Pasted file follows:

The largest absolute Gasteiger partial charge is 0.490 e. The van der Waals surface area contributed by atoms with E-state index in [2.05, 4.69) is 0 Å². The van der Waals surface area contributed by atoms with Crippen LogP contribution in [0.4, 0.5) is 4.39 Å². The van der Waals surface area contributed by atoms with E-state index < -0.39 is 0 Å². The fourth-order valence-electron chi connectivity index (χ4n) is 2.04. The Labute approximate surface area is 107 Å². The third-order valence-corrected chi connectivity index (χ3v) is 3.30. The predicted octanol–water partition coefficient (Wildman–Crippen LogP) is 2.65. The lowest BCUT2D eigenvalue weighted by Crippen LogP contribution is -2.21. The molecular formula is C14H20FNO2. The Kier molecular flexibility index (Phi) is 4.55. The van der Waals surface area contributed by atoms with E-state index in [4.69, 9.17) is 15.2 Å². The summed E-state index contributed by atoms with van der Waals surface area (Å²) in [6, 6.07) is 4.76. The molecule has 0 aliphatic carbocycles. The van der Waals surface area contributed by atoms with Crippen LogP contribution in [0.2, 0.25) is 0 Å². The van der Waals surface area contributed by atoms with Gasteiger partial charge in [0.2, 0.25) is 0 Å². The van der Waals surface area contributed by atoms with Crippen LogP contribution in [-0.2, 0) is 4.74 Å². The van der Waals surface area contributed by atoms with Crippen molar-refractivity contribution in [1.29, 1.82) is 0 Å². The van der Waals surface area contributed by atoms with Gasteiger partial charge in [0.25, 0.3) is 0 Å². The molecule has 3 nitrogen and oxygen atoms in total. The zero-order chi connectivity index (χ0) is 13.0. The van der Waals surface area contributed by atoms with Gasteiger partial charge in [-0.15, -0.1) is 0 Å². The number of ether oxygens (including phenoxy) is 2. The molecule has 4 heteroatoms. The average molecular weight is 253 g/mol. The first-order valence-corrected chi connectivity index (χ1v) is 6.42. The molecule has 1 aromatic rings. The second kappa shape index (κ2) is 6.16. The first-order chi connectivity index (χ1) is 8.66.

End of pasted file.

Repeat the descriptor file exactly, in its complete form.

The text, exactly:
The largest absolute Gasteiger partial charge is 0.490 e. The van der Waals surface area contributed by atoms with E-state index in [2.05, 4.69) is 0 Å². The van der Waals surface area contributed by atoms with Crippen LogP contribution in [0.4, 0.5) is 4.39 Å². The van der Waals surface area contributed by atoms with E-state index < -0.39 is 0 Å². The fourth-order valence-electron chi connectivity index (χ4n) is 2.04. The Labute approximate surface area is 107 Å². The third-order valence-corrected chi connectivity index (χ3v) is 3.30. The predicted octanol–water partition coefficient (Wildman–Crippen LogP) is 2.65. The lowest BCUT2D eigenvalue weighted by Crippen LogP contribution is -2.21. The molecular formula is C14H20FNO2. The Kier molecular flexibility index (Phi) is 4.55. The van der Waals surface area contributed by atoms with E-state index in [4.69, 9.17) is 15.2 Å². The summed E-state index contributed by atoms with van der Waals surface area (Å²) in [6, 6.07) is 4.76. The molecule has 0 aliphatic carbocycles. The van der Waals surface area contributed by atoms with Crippen LogP contribution in [0.2, 0.25) is 0 Å². The van der Waals surface area contributed by atoms with Gasteiger partial charge in [0.2, 0.25) is 0 Å². The van der Waals surface area contributed by atoms with Crippen LogP contribution in [-0.2, 0) is 4.74 Å². The van der Waals surface area contributed by atoms with Crippen molar-refractivity contribution in [1.29, 1.82) is 0 Å². The van der Waals surface area contributed by atoms with Gasteiger partial charge in [0.25, 0.3) is 0 Å². The molecule has 3 nitrogen and oxygen atoms in total. The zero-order chi connectivity index (χ0) is 13.0. The van der Waals surface area contributed by atoms with Gasteiger partial charge in [-0.15, -0.1) is 0 Å². The number of ether oxygens (including phenoxy) is 2. The molecule has 4 heteroatoms. The average molecular weight is 253 g/mol. The first-order valence-corrected chi connectivity index (χ1v) is 6.42. The molecule has 1 aromatic rings. The second kappa shape index (κ2) is 6.16. The first-order chi connectivity index (χ1) is 8.66.